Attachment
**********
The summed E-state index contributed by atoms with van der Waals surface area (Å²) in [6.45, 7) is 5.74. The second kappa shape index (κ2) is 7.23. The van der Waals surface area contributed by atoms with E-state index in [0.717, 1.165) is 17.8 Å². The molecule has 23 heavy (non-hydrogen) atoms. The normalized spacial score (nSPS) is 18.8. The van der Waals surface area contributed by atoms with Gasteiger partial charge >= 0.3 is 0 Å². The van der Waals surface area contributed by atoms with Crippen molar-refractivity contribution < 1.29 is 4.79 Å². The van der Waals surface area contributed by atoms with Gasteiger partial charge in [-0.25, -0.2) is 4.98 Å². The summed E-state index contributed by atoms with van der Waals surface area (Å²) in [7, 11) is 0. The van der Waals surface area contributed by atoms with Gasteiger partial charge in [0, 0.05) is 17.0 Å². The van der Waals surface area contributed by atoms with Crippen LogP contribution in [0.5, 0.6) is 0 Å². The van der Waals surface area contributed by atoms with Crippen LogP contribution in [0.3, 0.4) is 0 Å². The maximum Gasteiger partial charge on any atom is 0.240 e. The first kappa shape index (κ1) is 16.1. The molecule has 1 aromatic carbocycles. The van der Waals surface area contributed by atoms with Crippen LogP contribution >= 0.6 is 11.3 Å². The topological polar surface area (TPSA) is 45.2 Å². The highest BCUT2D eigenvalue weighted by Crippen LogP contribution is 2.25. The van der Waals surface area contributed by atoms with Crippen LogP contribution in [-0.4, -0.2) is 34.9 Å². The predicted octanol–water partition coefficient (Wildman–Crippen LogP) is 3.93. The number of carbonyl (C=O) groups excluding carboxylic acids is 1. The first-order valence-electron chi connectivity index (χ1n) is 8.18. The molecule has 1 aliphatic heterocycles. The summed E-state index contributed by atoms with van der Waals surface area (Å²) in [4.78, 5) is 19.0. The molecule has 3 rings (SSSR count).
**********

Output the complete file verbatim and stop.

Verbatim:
The summed E-state index contributed by atoms with van der Waals surface area (Å²) in [6.45, 7) is 5.74. The second kappa shape index (κ2) is 7.23. The van der Waals surface area contributed by atoms with E-state index in [0.717, 1.165) is 17.8 Å². The molecule has 23 heavy (non-hydrogen) atoms. The normalized spacial score (nSPS) is 18.8. The van der Waals surface area contributed by atoms with Gasteiger partial charge >= 0.3 is 0 Å². The van der Waals surface area contributed by atoms with Crippen molar-refractivity contribution < 1.29 is 4.79 Å². The van der Waals surface area contributed by atoms with Gasteiger partial charge in [-0.25, -0.2) is 4.98 Å². The summed E-state index contributed by atoms with van der Waals surface area (Å²) in [7, 11) is 0. The van der Waals surface area contributed by atoms with Gasteiger partial charge in [0, 0.05) is 17.0 Å². The van der Waals surface area contributed by atoms with Crippen LogP contribution in [0.5, 0.6) is 0 Å². The van der Waals surface area contributed by atoms with Crippen LogP contribution in [0.3, 0.4) is 0 Å². The maximum Gasteiger partial charge on any atom is 0.240 e. The first kappa shape index (κ1) is 16.1. The molecule has 1 aromatic carbocycles. The van der Waals surface area contributed by atoms with Crippen LogP contribution >= 0.6 is 11.3 Å². The topological polar surface area (TPSA) is 45.2 Å². The highest BCUT2D eigenvalue weighted by Crippen LogP contribution is 2.25. The van der Waals surface area contributed by atoms with Crippen LogP contribution in [-0.4, -0.2) is 34.9 Å². The predicted octanol–water partition coefficient (Wildman–Crippen LogP) is 3.93. The number of carbonyl (C=O) groups excluding carboxylic acids is 1. The first-order valence-electron chi connectivity index (χ1n) is 8.18. The molecule has 1 aliphatic heterocycles. The summed E-state index contributed by atoms with van der Waals surface area (Å²) in [4.78, 5) is 19.0. The molecule has 3 rings (SSSR count).